TEMPO - Nitrogen Dioxide Air Pollution Over North America

  • Released Thursday, August 24th, 2023
  • Updated Tuesday, October 31st, 2023 at 10:51AM

In this visualization, high levels of nitrogen dioxide can be seen over multiple urban areas across the U.S., Canada, Mexico and the Caribbean. Detailed views of three regions show high levels of nitrogen dioxide over cities in the morning, and enhanced levels of nitrogen dioxide over major highways. As the day progresses, the morning pollution often dissipates. Later in the afternoon, it will rise again as the cities enter their second rush hour of the day. Because TEMPO uses visible sunlight to make measurements, it cannot see pollution below clouds. Cloudy areas appear as missing data in the visualization.

The Tropospheric Emissions: Monitoring of Pollution (TEMPO) instrument collected its “first light” measurements of nitrogen dioxide air pollution over North America on August 2, 2023. Beginning at 11:15 AM Eastern Daylight Time (8:15 AM Pacific Time), the instrument scanned the continent every hour for six consecutive hours.

TEMPO measures sunlight reflected and scattered off the Earth’s surface, clouds and the atmosphere. Gases in the atmosphere absorb the sunlight, and the resulting spectra are then used to determine the amounts of several gases in the Earth’s atmosphere, including nitrogen dioxide. The amount of nitrogen dioxide is provided as a “column density”, defined as the total number of nitrogen dioxide molecules in a column of air above a square centimeter on the Earth’s surface. The tropospheric column density is the amount of nitrogen dioxide in the lower part of the atmosphere, from the surface to about 10 km in altitude. In polluted regions, most of that nitrogen dioxide is located near the ground.

In North America, nitrogen dioxide is primarily produced from burning fossil fuels for transportation, power generation and industrial activity, as well as from wildfires. Nitrogen dioxide plays an important role in the formation of ground-level ozone and particulate matter pollution, and is itself a toxic gas. These pollutants are harmful to both human and ecosystem health.

TEMPO makes measurements of the atmosphere with unprecedented resolution in both time and space. Previous satellite instruments have measured air pollution from low-Earth orbit, passing over a given location on the ground once per day. Because TEMPO is in a geostationary orbit, the instrument can continuously observe North American pollution during daylight hours. This allows TEMPO to capture changes in emissions, chemistry and transport over the day, enabling better knowledge of pollution sources and population exposure to poor air quality.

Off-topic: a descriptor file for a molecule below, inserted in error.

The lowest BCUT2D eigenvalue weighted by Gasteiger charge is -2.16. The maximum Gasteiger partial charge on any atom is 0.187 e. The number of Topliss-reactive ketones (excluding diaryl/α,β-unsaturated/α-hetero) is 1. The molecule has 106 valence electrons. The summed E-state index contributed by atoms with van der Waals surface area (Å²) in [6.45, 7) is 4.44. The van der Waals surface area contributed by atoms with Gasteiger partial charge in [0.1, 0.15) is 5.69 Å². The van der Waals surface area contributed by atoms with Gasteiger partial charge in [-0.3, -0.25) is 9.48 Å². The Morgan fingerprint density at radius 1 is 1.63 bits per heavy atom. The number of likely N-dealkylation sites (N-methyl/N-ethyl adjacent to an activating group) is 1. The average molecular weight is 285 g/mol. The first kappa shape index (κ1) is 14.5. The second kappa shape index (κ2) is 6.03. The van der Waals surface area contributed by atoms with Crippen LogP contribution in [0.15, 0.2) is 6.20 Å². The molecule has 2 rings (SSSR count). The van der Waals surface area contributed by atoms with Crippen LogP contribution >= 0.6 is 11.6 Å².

TEMPO is a collaboration between the Smithsonian Astrophysical Observatory at the Center for Astrophysics | Harvard & Smithsonian, and the NASA Langley Research Center. More information about the TEMPO mission can be found at: https://tempo.si.edu.

A clip from the full visualization at the top of this page. This visualization shows nitrogen dioxide over North America.


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Image comparison showing nitrogen dioxide over North America. First image is 12:14pm EDT, second image is 4:24pm EDT.


A clip from the full visualization at the top of this page. This visualization shows nitrogen dioxide over the D.C./Philadelphia/New York City region.


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Image comparison showing nitrogen dioxide over the D.C./Philadelphia/New York City region. First image is 12:14pm EDT, second image is 4:24pm EDT.


A clip from the full visualization at the top of this page. This visualization shows nitrogen dioxide over the Dallas/Houston/New Orleans region.


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Image comparison showing nitrogen dioxide over the Dallas/Houston/New Orleans region. First image is 12:14pm EDT, second image is 4:24pm EDT.


A clip from the full visualization at the top of this page. This visualization shows nitrogen dioxide over Southern California.


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Image comparison showing nitrogen dioxide over Southern California. First image is 12:14pm EDT, second image is 4:24pm EDT.





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Image comparison showing nitrogen dioxide over the Chicago region. First image is 12:14pm EDT, second image is 4:24pm EDT.



Credits

Please give credit for this item to:
NASA's Scientific Visualization Studio

Data provided by the Smithsonian Astrophysical Observatory at the Center for Astrophysics | Harvard & Smithsonian.